• kstove

    As much as I enjoyed being able to attend a live concert while laying in bed (I was a basement-dwelling neighbor of the Bathtub whose bedroom wall was the back of their stage), I cannot say I will totally miss it. I love music and appreciate what they’re trying to do, I just hope that their new home is detached.

  • Looks like they stole the bathtub based on their FB page.

    Yes, in this country, people go to work and then SOMETIMES they go home to a house they bought (not rented and trashed). Weird. I am guessing no one here knows anything about the new owners, their intentions, their social causes, etc.

  • I’ve always wondered how places like this keep their neighbors from burning the place down in the middle of the night. Especially somewhere like 11th Street, which is well past gentrified.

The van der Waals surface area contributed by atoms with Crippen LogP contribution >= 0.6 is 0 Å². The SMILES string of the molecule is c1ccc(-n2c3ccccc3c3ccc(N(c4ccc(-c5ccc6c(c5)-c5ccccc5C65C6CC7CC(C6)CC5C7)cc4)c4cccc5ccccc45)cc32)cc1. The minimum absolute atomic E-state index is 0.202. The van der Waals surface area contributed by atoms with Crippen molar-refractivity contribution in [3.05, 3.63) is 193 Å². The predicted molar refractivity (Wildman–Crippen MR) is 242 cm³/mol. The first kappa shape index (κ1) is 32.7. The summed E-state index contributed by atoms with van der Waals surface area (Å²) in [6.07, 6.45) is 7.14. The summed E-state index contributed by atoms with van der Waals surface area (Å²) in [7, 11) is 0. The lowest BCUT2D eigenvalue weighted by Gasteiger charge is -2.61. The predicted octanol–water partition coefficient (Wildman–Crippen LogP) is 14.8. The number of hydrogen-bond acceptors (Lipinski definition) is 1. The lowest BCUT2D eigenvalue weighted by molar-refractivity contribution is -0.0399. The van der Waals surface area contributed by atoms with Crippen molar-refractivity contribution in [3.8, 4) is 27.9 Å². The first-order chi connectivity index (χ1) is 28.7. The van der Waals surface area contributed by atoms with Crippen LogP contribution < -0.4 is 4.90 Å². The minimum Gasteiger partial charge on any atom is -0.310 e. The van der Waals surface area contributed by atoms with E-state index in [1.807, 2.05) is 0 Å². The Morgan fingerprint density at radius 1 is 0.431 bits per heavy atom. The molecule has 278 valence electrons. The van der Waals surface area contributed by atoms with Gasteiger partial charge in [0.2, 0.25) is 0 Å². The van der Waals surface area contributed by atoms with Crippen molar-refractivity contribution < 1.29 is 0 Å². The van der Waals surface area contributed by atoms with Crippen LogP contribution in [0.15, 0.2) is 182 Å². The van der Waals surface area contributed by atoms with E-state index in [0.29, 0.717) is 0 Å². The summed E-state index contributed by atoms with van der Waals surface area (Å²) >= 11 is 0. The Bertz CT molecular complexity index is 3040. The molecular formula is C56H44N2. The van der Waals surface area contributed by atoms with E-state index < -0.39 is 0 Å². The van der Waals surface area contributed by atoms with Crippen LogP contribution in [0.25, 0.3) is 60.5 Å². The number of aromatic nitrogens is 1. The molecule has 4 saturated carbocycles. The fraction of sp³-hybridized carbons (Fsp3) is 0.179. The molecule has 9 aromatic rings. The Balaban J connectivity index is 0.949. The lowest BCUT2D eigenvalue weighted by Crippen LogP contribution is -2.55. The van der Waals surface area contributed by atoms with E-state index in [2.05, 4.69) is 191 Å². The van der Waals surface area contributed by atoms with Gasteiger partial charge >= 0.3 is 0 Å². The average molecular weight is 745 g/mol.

• This thread is the perfect example of how people so wrapped up in their own daily lives miss how art can enrich a community. If any of you residents ever took the time to go into the Bathtub, a warm and welcoming environment that encouraged anyone to attend shows, you would have seen people of all races, ages, and economic backgrounds bonding over music and community. Many other neighbors did attend shows, and kept coming back. But, at least the folks on this thread will get their beauty sleep now, that way they’ll be up in time for brunch.